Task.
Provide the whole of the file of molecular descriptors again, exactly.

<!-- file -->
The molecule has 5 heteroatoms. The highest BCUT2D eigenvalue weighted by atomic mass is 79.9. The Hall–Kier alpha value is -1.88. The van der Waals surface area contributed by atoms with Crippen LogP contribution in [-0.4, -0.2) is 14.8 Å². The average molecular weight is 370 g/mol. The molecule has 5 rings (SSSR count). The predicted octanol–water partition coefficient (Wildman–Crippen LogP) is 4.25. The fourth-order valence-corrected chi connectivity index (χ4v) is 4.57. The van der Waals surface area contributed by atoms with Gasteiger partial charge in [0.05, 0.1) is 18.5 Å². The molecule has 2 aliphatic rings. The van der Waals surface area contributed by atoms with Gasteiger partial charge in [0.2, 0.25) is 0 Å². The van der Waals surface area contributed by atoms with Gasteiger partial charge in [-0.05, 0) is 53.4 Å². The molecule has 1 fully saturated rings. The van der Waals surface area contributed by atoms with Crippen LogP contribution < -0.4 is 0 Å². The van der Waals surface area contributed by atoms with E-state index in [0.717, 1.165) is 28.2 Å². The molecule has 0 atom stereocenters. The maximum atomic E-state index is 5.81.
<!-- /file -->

The molecule has 5 heteroatoms. The highest BCUT2D eigenvalue weighted by atomic mass is 79.9. The Hall–Kier alpha value is -1.88. The van der Waals surface area contributed by atoms with Crippen LogP contribution in [-0.4, -0.2) is 14.8 Å². The average molecular weight is 370 g/mol. The molecule has 5 rings (SSSR count). The predicted octanol–water partition coefficient (Wildman–Crippen LogP) is 4.25. The fourth-order valence-corrected chi connectivity index (χ4v) is 4.57. The van der Waals surface area contributed by atoms with Gasteiger partial charge in [0.05, 0.1) is 18.5 Å². The molecule has 2 aliphatic rings. The van der Waals surface area contributed by atoms with Gasteiger partial charge in [0.2, 0.25) is 0 Å². The van der Waals surface area contributed by atoms with Gasteiger partial charge in [-0.05, 0) is 53.4 Å². The molecule has 1 fully saturated rings. The van der Waals surface area contributed by atoms with Crippen LogP contribution < -0.4 is 0 Å². The van der Waals surface area contributed by atoms with E-state index in [0.717, 1.165) is 28.2 Å². The molecule has 0 atom stereocenters. The maximum atomic E-state index is 5.81.